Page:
Driving Sales – Are Delivery Trucks the Best Undiscovered Ad Media?

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Don’t judge a truck by its cover. That vehicle sporting the colorful advertisement lauding skincare products or healthy soda may not, in fact, be delivering any of these at all.

Instead it’s one in the latest trend of delivery-trucks-turned-billboards as conceived by media company, Adgile, an OOH advertiser who connects small businesses with unbranded trucks eager to advertise.

Since coming on the scene in 2020, Adgile has completed over 400 campaigns, bringing in revenues that debuted at $1.7 million in 2022 and nearly doubled to $3.3 million a year later.

Co-Founder and CEO, Tom Shea, says clients like this method of advertising because “it’s the only form of advertising that no one knows is a form of advertising.” Adgile aims to impact the OOH industry using this understated stealth approach with their billboards on wheels.

You may see them driving through populous cities, targeted neighborhoods, or parked at a Taylor Swift concert – wherever the trucks command high visibility in a brand’s demographic. Color plays an important role in making people look, Shea notes. Red is Adgile’s top performing color, followed by purple, which scores high because it’s the “least naturally occurring color in society.”

Shea says their clients must have at least 5,000 daily website visitors, and retail-first brands must have a minimum of 25 physical points of distribution, or he won’t work with them. This is done to ensure his customers achieve results from their ad-dollar investment.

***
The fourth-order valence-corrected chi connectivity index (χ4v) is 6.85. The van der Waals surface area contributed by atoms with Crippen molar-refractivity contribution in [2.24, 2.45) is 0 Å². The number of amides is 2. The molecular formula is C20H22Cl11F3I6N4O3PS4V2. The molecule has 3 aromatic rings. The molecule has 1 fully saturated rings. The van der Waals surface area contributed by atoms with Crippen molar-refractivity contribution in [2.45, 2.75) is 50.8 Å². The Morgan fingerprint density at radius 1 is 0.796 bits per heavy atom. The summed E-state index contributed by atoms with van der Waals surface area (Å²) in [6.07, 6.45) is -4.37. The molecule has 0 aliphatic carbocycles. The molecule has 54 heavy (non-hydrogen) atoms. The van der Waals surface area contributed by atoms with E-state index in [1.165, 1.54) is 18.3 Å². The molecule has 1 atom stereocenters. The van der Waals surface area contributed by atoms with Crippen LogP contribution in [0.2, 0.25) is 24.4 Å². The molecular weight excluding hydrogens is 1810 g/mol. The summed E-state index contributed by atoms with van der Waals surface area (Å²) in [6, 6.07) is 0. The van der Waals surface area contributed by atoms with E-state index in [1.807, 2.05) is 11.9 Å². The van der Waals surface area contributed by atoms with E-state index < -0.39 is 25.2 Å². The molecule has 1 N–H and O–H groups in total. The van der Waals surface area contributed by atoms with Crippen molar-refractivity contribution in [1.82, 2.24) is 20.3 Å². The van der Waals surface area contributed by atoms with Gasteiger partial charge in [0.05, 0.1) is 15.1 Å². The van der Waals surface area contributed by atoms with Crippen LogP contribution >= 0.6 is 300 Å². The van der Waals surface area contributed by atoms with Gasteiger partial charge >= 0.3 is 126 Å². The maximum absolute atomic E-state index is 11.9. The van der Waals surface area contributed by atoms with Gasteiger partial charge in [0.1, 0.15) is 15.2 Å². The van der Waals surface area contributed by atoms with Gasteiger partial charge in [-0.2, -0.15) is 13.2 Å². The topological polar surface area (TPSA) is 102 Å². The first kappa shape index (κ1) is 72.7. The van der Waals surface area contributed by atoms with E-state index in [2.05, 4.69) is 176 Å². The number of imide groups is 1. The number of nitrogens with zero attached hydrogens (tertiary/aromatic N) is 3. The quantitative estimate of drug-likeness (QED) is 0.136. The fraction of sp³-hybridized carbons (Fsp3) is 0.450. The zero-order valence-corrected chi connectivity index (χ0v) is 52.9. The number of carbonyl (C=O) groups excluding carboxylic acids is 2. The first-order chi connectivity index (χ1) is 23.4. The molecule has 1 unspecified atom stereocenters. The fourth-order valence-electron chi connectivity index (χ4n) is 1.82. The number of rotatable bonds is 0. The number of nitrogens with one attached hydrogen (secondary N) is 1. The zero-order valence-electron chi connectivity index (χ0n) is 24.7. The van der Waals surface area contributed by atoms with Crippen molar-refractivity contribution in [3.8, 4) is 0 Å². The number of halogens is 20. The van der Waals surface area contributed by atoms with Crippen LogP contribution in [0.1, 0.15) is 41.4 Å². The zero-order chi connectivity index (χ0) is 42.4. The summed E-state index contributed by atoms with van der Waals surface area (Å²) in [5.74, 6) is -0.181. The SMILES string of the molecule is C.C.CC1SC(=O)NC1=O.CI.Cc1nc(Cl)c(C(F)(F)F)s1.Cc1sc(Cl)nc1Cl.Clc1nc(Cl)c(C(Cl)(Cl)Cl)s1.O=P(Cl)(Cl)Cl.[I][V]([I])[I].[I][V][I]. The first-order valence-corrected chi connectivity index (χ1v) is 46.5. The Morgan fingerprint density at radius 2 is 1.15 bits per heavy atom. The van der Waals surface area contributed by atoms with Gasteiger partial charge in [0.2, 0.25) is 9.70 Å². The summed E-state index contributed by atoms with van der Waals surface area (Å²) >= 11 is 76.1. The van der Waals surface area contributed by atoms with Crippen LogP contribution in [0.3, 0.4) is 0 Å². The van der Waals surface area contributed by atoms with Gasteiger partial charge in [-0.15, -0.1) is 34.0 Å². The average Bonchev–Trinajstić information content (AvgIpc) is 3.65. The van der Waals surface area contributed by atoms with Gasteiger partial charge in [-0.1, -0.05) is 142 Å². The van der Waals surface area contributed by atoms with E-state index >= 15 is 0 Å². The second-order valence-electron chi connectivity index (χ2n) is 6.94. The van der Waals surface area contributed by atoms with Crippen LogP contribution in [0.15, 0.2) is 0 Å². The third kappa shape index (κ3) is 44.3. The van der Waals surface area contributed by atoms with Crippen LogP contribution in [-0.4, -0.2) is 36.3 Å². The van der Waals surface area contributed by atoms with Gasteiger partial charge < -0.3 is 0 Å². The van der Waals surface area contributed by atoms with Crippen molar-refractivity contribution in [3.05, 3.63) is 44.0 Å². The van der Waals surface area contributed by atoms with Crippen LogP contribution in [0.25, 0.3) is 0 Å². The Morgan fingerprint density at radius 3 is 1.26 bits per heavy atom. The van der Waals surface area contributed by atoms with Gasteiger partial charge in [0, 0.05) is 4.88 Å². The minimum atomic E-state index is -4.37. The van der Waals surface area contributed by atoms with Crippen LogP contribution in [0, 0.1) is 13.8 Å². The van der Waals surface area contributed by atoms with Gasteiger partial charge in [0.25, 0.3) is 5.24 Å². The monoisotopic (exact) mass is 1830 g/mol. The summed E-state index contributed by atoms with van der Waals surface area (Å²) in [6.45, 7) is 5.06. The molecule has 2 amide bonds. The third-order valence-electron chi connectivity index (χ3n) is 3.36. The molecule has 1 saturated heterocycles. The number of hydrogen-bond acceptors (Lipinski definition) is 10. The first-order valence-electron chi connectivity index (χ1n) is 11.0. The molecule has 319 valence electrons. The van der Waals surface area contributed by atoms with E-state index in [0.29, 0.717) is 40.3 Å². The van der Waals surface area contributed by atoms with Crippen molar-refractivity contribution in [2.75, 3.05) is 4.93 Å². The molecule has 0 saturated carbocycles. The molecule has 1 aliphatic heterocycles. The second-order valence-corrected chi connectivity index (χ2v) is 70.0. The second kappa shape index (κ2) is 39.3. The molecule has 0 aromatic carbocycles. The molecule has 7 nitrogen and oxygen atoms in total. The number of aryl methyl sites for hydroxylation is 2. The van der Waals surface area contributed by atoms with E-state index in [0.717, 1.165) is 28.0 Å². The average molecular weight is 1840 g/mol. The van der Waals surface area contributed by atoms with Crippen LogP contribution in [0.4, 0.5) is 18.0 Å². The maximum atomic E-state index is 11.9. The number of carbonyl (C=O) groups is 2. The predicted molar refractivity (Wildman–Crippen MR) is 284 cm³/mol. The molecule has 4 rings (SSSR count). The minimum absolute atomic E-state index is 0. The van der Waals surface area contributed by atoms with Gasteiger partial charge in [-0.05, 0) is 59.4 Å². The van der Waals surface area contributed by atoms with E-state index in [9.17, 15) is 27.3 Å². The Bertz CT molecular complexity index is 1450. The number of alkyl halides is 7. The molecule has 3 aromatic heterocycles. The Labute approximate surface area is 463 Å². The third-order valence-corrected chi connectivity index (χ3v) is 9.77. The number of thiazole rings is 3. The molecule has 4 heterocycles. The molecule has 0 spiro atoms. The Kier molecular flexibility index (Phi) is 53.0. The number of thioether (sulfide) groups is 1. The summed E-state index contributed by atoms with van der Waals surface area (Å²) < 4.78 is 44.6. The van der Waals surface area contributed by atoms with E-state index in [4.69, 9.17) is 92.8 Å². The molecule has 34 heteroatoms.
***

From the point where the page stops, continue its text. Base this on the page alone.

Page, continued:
“We sell trust more than we sell media. That comes with making the hard decision to stay out of a business if you don’t think the net outcome is going to be a positive one for [a brand].”

How does Adgile measure results? GPS is used to track the trucks, while software on the back end collects device ID’s captured in the truck’s locale. The ID’s are matched to data from providers like weather and dating apps, which are able to collect users’ location data. Adgile then follows those users and does what Shea dubs “ID stitching” to measure the effects of the ad based on what reaction, if any, is taken on their devices by people who were exposed to the ad.

While “ID stitching” can avail much useful data, Shea admits “the lion’s share of people who are exposed are going to take action on a mobile phone – but there will be a significant nonzero percentage of individuals who take action on the brand’s website at home on their desktop or tablet, or tell their partner about it during dinner.” These factors are not so easily quantified.

Shea stresses he wants his trucks poised to be “on the right side of history” when the “inevitable revolution of this industry” arrives. Read more about it here.

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